“Mad Men”: Episode 7, “The Gold Violin”

Madmen7donbetty

Lots of intrigue, if not a whole lot of action, in this Mad Men seg, “The Gold Violin.”

For all the plot seeds that appear to have been planted in this hour, the one image that really stuck with me in this seg — penned by the quartet of Jane Anderson, Andre Jacquemetton, Maria Jacquemetton and Matthew Weiner and helmed by Andrew Bernstein — was the shot of the Drapers packing up from their picnic. Litterbugs! Miscreants! Eco-terrorists!

It was one of those moments that  that took advantage of “Mad Men” being a period drama to get us to thinking about how far we’ve come in our attitudes about how we treat Mother Earth. It was bad enough that Don crumples up his beer can and pitches it as far as he can into the bucolic setting where this increasingly estranged family has stopped for a respite.

But when Betty shakes out their picnic blanket, letting the paper and food trash hit the grass without even giving it a second thought — I shuddered. Yes, I know, the mind-set was very different back then — interesting to note that Rachel Carson’s “Silent Spring” was published in 1962, same year as we’re in on “Mad Men.”

Still, I gotta believe plenty of people back then would’ve naturally been inclined to tidy up after themselves, if only because it’s the right thing to do. I think trashing the countryside is a sign of Betty’s growing detachment from reality. Certainly, she’s becoming the ice queen as far as her children are concerned — she seems to treat them more like a nuisance. It’s quite a 180 from the picture-perfect mom she was striving to be in season one.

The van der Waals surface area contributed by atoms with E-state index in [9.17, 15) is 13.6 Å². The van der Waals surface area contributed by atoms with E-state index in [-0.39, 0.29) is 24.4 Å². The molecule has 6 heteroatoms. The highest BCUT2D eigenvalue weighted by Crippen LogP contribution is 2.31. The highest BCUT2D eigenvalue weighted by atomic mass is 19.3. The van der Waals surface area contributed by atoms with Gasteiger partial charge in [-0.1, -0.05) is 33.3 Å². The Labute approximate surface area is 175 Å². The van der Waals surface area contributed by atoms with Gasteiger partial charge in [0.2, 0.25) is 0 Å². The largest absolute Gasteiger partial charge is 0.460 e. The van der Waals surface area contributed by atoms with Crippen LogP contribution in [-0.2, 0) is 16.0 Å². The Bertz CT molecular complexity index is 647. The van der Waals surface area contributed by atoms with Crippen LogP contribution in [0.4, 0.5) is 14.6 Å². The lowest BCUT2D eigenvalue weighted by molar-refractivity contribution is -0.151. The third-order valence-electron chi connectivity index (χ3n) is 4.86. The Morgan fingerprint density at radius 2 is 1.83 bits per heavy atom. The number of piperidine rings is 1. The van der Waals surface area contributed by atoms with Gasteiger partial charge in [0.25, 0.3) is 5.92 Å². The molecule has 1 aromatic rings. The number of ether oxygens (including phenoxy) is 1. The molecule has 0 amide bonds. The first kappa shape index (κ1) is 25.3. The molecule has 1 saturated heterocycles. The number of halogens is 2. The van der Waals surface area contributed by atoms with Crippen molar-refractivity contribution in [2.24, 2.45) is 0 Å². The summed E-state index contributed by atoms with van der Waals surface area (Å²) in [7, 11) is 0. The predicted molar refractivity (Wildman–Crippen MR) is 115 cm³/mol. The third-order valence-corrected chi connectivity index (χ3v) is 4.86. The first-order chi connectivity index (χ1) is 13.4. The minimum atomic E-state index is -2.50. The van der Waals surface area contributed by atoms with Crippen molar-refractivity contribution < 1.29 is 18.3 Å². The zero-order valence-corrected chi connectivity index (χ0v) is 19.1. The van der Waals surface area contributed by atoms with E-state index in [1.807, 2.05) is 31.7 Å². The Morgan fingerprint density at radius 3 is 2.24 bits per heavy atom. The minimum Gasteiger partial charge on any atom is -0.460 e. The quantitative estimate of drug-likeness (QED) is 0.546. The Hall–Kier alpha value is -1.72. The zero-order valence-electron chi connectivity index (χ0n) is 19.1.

But let’s back up a bit. I think the overarching theme of this seg is about materialism and the moral decay that conspicuous consumption represents.

Don buys his Cadillac and seems to worship it like a lover because he thinks it signals he’s arrived. Bertram Cooper shells out $10,000 for a Rothko painting, not because he likes the red “smudgy squares,” as new-girl Jane puts, but because he thinks it’ll double its value in just a few years.

Ken Cosgrove, in his “Far From Heaven”-esque visit to Salvatore and Kitty’s home for dinner, spells it out during their discussion the inspiration for his latest short story, and the title of this episode. “It was perfect in every way, except it couldn’t make music,” Ken tells them of the gilded fiddle he saw on display as an objet d’arte the Metropolitan Museum of Art.

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  1. When love has already become “chicken ribs”, when it is tasteless to eat but waste to throw away, what will we be supposed to choose?

  2. Anna G. says:

    In terms of ‘still not being sure’ why Dick became Don, it seemed pretty well explained in the war flashback. He hated his step family and his past and wanted to disappear, so being ‘dead’ was the easiest way to exit that scene. He simply changed places with his dead comrade.

  3. Allison Waldman says:

    The salesman is named Wayne Kirkeby, the name of one of the account executives in “The Apartment” — Mad Men’s shout out to Billy Wilder.

  4. Paul J. says:

    Great analysis of another great episode, in which I thought a lot happened. Always want more of Peggy, who is the most fascinating of the cast, but others in the cast should always gete a chance to show their thesp skills. Right on about the Jimmy Barrett character…I hope he stays around.
    Best part of the show was the battle between Joan and Jane… for my money, I’m betting on Jane, as Joan may be increasingly marginalized as her personality (and impending wedding) may give her more to think about than just office politics and heirarchy. She’ll eventually be glad that Jane has “replaced” her in Roger’s world.

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